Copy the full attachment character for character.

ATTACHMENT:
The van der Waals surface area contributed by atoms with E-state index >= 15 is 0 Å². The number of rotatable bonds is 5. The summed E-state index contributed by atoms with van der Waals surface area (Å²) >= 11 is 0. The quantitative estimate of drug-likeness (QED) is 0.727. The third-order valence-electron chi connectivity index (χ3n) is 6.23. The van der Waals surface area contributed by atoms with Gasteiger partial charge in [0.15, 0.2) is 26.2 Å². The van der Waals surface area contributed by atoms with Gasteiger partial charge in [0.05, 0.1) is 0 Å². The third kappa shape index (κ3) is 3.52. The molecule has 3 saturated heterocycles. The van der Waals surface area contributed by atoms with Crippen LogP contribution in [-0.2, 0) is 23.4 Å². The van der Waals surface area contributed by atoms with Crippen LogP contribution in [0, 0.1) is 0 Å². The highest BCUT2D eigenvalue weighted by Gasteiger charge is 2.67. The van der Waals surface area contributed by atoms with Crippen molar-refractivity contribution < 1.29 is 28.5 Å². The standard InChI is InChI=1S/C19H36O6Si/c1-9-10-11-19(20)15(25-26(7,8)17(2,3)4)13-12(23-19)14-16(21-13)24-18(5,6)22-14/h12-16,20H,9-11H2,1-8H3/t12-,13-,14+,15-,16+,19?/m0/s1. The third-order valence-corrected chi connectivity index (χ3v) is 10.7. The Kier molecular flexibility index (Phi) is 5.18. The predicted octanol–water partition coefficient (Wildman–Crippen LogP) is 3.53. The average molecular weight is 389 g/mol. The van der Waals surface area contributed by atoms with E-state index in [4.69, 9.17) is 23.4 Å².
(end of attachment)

The van der Waals surface area contributed by atoms with E-state index >= 15 is 0 Å². The number of rotatable bonds is 5. The summed E-state index contributed by atoms with van der Waals surface area (Å²) >= 11 is 0. The quantitative estimate of drug-likeness (QED) is 0.727. The third-order valence-electron chi connectivity index (χ3n) is 6.23. The van der Waals surface area contributed by atoms with Gasteiger partial charge in [0.15, 0.2) is 26.2 Å². The van der Waals surface area contributed by atoms with Gasteiger partial charge in [0.05, 0.1) is 0 Å². The third kappa shape index (κ3) is 3.52. The molecule has 3 saturated heterocycles. The van der Waals surface area contributed by atoms with Crippen LogP contribution in [-0.2, 0) is 23.4 Å². The van der Waals surface area contributed by atoms with Crippen LogP contribution in [0, 0.1) is 0 Å². The highest BCUT2D eigenvalue weighted by Gasteiger charge is 2.67. The van der Waals surface area contributed by atoms with Crippen molar-refractivity contribution < 1.29 is 28.5 Å². The standard InChI is InChI=1S/C19H36O6Si/c1-9-10-11-19(20)15(25-26(7,8)17(2,3)4)13-12(23-19)14-16(21-13)24-18(5,6)22-14/h12-16,20H,9-11H2,1-8H3/t12-,13-,14+,15-,16+,19?/m0/s1. The third-order valence-corrected chi connectivity index (χ3v) is 10.7. The Kier molecular flexibility index (Phi) is 5.18. The predicted octanol–water partition coefficient (Wildman–Crippen LogP) is 3.53. The average molecular weight is 389 g/mol. The van der Waals surface area contributed by atoms with E-state index in [4.69, 9.17) is 23.4 Å².